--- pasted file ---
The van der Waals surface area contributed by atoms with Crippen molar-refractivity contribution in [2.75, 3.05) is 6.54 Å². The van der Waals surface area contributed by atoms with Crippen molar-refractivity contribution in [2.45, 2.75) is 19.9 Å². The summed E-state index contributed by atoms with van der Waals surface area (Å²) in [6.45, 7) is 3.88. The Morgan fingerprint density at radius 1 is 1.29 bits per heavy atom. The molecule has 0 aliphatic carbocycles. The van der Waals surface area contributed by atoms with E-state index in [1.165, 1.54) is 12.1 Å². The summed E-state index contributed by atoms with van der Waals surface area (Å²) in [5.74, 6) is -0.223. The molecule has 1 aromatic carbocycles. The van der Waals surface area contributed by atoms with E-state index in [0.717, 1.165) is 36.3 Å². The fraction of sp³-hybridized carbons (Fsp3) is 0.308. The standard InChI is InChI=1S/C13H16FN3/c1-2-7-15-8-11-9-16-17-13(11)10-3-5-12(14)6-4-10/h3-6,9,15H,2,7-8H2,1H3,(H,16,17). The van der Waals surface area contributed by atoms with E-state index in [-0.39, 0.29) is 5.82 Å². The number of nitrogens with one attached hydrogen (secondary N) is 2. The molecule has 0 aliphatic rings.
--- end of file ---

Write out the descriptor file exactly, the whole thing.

The van der Waals surface area contributed by atoms with Crippen molar-refractivity contribution in [2.75, 3.05) is 6.54 Å². The van der Waals surface area contributed by atoms with Crippen molar-refractivity contribution in [2.45, 2.75) is 19.9 Å². The summed E-state index contributed by atoms with van der Waals surface area (Å²) in [6.45, 7) is 3.88. The Morgan fingerprint density at radius 1 is 1.29 bits per heavy atom. The molecule has 0 aliphatic carbocycles. The van der Waals surface area contributed by atoms with E-state index in [1.165, 1.54) is 12.1 Å². The summed E-state index contributed by atoms with van der Waals surface area (Å²) in [5.74, 6) is -0.223. The molecule has 1 aromatic carbocycles. The van der Waals surface area contributed by atoms with E-state index in [0.717, 1.165) is 36.3 Å². The fraction of sp³-hybridized carbons (Fsp3) is 0.308. The standard InChI is InChI=1S/C13H16FN3/c1-2-7-15-8-11-9-16-17-13(11)10-3-5-12(14)6-4-10/h3-6,9,15H,2,7-8H2,1H3,(H,16,17). The van der Waals surface area contributed by atoms with E-state index in [-0.39, 0.29) is 5.82 Å². The number of nitrogens with one attached hydrogen (secondary N) is 2. The molecule has 0 aliphatic rings.